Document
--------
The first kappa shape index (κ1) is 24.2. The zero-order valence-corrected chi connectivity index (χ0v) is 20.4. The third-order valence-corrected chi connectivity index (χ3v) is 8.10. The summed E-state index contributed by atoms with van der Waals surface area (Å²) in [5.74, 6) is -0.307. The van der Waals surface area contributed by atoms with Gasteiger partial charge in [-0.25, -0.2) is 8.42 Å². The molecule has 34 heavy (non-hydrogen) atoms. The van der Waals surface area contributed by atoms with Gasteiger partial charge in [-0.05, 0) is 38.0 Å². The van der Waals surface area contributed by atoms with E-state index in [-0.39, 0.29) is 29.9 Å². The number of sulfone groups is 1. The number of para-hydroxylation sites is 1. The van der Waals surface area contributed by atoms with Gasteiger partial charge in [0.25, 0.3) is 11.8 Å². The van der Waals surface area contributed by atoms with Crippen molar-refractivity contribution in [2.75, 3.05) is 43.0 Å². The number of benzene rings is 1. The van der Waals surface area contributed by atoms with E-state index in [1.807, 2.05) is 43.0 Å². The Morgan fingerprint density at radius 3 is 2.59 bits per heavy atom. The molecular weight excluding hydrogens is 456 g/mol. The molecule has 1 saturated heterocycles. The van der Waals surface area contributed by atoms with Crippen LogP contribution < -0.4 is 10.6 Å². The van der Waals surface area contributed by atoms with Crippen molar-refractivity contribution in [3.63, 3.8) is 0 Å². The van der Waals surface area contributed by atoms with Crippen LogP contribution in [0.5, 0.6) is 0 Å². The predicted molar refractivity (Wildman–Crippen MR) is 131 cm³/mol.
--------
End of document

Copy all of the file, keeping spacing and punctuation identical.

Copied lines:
The first kappa shape index (κ1) is 24.2. The zero-order valence-corrected chi connectivity index (χ0v) is 20.4. The third-order valence-corrected chi connectivity index (χ3v) is 8.10. The summed E-state index contributed by atoms with van der Waals surface area (Å²) in [5.74, 6) is -0.307. The van der Waals surface area contributed by atoms with Gasteiger partial charge in [-0.25, -0.2) is 8.42 Å². The molecule has 34 heavy (non-hydrogen) atoms. The van der Waals surface area contributed by atoms with Gasteiger partial charge in [-0.05, 0) is 38.0 Å². The van der Waals surface area contributed by atoms with E-state index in [-0.39, 0.29) is 29.9 Å². The number of sulfone groups is 1. The number of para-hydroxylation sites is 1. The van der Waals surface area contributed by atoms with Gasteiger partial charge in [0.25, 0.3) is 11.8 Å². The van der Waals surface area contributed by atoms with Crippen molar-refractivity contribution in [2.75, 3.05) is 43.0 Å². The number of benzene rings is 1. The van der Waals surface area contributed by atoms with E-state index in [1.807, 2.05) is 43.0 Å². The Morgan fingerprint density at radius 3 is 2.59 bits per heavy atom. The molecular weight excluding hydrogens is 456 g/mol. The molecule has 1 saturated heterocycles. The van der Waals surface area contributed by atoms with Crippen LogP contribution < -0.4 is 10.6 Å². The van der Waals surface area contributed by atoms with Crippen molar-refractivity contribution in [3.63, 3.8) is 0 Å². The van der Waals surface area contributed by atoms with Crippen LogP contribution in [0.5, 0.6) is 0 Å². The predicted molar refractivity (Wildman–Crippen MR) is 131 cm³/mol.